Wrestling With The International Olympic Commission

Preserving An Ancient Sport

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International Olympic Unity
Photo:Simononly on Flickr Creative Commons
Wrestling With The International Olympic Commission
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Wrestling With The International Olympic Commission

They called Alexandr Karelin The Experiment, a reference to his supposedly unprecedented training methods, which the Russian wrestler himself claimed were so grueling and relentless that nobody else could imagine them: "I train every day of my life as they have never trained a day in theirs."

In international Graeco Roman wrestling competition, Karelin went 13 years without a loss and, this is more astonishing, six years without giving up a point.
 
This was exactly where things stood in the 2000 Olympics when Karelin faced a roly-poly Wyoming farm boy named Rulon Gardner and lost. Gardner went on to have a bizarre and colorful life, losing a toe to frostbite after a snowmobile disaster, gaining hundreds of pounds, going on "The Biggest Loser," declaring bankruptcy.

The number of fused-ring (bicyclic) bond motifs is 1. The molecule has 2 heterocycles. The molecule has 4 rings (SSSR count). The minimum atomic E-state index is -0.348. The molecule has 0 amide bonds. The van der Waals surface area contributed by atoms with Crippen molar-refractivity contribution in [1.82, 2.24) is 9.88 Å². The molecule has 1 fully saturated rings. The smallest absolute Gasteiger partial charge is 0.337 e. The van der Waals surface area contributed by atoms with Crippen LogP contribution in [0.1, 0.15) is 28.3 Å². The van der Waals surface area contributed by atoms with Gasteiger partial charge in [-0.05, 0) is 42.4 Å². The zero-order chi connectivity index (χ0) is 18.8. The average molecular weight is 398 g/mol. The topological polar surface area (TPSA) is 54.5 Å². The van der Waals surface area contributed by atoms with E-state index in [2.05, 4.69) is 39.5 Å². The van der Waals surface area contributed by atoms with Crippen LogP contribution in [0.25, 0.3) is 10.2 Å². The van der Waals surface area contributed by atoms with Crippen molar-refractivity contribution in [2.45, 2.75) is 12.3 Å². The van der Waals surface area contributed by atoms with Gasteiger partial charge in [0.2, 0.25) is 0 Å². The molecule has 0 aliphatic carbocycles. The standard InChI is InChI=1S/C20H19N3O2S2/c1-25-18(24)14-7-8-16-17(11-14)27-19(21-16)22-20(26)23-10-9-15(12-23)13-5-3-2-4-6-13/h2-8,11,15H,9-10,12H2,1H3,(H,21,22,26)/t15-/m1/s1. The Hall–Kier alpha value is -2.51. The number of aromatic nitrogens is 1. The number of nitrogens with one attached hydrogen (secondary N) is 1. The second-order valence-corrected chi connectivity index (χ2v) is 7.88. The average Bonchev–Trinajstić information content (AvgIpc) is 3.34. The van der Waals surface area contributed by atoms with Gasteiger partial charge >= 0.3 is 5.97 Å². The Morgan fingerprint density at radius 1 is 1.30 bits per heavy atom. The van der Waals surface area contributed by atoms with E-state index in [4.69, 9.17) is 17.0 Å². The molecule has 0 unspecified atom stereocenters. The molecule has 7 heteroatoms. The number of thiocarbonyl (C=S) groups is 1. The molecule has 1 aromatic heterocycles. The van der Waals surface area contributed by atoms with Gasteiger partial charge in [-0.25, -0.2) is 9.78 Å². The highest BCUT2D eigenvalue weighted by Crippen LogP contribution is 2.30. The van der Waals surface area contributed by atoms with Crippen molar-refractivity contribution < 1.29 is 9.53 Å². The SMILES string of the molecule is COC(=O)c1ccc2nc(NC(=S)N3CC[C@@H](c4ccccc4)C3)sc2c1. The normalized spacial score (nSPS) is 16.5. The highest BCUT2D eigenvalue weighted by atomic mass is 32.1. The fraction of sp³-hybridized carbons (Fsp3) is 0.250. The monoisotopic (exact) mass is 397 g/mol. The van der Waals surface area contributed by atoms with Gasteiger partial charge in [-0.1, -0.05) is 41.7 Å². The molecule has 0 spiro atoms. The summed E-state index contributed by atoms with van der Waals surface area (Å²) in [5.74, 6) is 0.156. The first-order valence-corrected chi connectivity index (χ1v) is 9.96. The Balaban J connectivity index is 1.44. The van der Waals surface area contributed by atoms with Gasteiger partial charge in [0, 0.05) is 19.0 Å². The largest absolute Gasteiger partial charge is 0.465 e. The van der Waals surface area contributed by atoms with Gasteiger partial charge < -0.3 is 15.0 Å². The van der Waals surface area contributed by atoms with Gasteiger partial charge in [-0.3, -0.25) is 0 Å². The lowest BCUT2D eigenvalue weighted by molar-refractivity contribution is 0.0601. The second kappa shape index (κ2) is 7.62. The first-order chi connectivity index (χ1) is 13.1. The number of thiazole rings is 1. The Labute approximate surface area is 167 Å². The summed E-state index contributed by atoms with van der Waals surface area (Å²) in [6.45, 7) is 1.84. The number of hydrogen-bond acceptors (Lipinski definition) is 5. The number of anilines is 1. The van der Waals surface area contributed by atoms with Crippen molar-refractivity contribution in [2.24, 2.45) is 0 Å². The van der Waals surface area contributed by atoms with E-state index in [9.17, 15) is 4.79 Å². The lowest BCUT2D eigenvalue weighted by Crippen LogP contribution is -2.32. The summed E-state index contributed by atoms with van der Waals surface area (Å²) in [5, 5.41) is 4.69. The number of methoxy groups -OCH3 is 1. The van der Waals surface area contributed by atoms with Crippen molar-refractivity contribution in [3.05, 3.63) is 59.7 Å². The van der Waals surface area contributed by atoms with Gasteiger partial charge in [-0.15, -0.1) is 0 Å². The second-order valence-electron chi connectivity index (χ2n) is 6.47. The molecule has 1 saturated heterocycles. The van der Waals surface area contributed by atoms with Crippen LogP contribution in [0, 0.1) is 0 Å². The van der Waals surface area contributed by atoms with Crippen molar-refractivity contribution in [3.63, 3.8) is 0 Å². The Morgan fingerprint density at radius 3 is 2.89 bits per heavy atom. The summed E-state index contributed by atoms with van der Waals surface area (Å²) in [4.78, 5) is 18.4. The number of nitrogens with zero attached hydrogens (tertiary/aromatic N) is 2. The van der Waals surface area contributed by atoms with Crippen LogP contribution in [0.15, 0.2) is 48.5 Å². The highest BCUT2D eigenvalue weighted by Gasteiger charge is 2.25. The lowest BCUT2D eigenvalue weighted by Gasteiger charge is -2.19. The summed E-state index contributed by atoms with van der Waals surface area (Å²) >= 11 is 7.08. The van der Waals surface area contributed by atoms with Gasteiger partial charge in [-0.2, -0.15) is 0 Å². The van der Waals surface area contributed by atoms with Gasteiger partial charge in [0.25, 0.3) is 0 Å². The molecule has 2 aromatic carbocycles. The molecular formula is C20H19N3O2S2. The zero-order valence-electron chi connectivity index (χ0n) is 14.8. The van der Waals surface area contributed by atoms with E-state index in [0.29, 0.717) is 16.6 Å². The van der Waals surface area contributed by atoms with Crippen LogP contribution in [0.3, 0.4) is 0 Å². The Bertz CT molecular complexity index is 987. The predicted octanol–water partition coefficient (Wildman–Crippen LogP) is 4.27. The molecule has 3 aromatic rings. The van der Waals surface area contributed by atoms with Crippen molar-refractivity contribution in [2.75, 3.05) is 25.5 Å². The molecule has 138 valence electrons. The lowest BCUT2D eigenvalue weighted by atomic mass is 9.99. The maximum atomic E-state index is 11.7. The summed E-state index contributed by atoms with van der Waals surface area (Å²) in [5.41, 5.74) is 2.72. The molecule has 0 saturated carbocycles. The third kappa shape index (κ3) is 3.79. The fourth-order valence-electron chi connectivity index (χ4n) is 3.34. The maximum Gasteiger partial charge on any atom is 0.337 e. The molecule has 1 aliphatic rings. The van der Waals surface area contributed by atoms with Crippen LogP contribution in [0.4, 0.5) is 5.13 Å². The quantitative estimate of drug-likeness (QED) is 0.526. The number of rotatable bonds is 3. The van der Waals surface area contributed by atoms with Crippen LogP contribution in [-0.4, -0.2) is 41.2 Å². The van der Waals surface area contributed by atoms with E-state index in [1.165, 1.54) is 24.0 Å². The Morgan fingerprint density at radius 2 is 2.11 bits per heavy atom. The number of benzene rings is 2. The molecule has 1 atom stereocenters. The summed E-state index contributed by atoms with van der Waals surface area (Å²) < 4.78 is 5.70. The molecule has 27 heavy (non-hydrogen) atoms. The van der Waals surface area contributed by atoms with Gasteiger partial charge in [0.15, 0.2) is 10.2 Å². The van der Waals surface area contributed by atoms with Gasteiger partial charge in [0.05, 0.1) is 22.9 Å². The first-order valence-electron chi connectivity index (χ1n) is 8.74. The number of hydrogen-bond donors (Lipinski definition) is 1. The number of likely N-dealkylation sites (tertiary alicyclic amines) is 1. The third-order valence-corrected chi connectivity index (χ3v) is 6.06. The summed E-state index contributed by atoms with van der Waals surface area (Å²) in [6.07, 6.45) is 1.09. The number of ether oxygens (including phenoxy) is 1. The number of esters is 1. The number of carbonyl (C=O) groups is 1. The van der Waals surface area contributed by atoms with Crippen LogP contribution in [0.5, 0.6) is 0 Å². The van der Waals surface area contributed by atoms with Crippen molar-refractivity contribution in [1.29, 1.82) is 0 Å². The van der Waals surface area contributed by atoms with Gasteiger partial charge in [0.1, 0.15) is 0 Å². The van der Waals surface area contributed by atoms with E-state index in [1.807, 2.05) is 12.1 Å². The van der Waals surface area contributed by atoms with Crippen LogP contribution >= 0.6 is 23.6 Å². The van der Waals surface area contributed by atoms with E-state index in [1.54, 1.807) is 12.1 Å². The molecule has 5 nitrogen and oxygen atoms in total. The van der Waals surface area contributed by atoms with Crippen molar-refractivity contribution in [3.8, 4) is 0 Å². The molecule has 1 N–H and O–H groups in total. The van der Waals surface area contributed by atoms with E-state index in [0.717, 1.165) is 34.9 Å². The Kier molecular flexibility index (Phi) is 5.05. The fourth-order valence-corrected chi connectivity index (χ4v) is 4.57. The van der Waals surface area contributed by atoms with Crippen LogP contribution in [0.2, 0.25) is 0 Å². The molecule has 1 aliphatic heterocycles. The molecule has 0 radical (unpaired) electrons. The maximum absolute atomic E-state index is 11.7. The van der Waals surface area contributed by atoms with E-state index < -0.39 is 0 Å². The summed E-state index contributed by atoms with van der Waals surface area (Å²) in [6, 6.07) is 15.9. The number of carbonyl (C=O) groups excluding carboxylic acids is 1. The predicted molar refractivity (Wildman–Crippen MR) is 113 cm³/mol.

But that one tussle in Sydney is a great example of why the Olympics should not drop wrestling.
 
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We are sorry that we were unable to welcome Nathan Stadig, Founder of the Connecticut Beat The Street wrestling program for at-risk urban children. Please check his website Beat the Street

  

Comments

Brian writes:

Nothing against the sport, but badmition is still an olympic sport, seriously??? And I'm pretty sure it wasn't at the first olympics!

Joyce from Cromwell writes:

Colin,
You asked for the Greek Goddess of BMX. Of the actual goddesses, this is the closest I could find whose meaning represented some characteristics of the sport.

Chaos:
Primeval Goddess of air, Chaos is believed to be one of the first beings to exist in the universe. Chaos is not really depicted as having a personality or physical form.[1] Chaos is the lower atmosphere which surrounded the earth. Her name Khaos means the gap, or the space between heaven and Earth.[2] Mother or Grandmother of Nyx (night), Erebus (Darkness), Aither (Light), and Hemera (day).

I would love to have created a Greek-sounding name that included something about sport and cycling, but there are time constraints of your show.

Perhaps, Cyclopedius … ?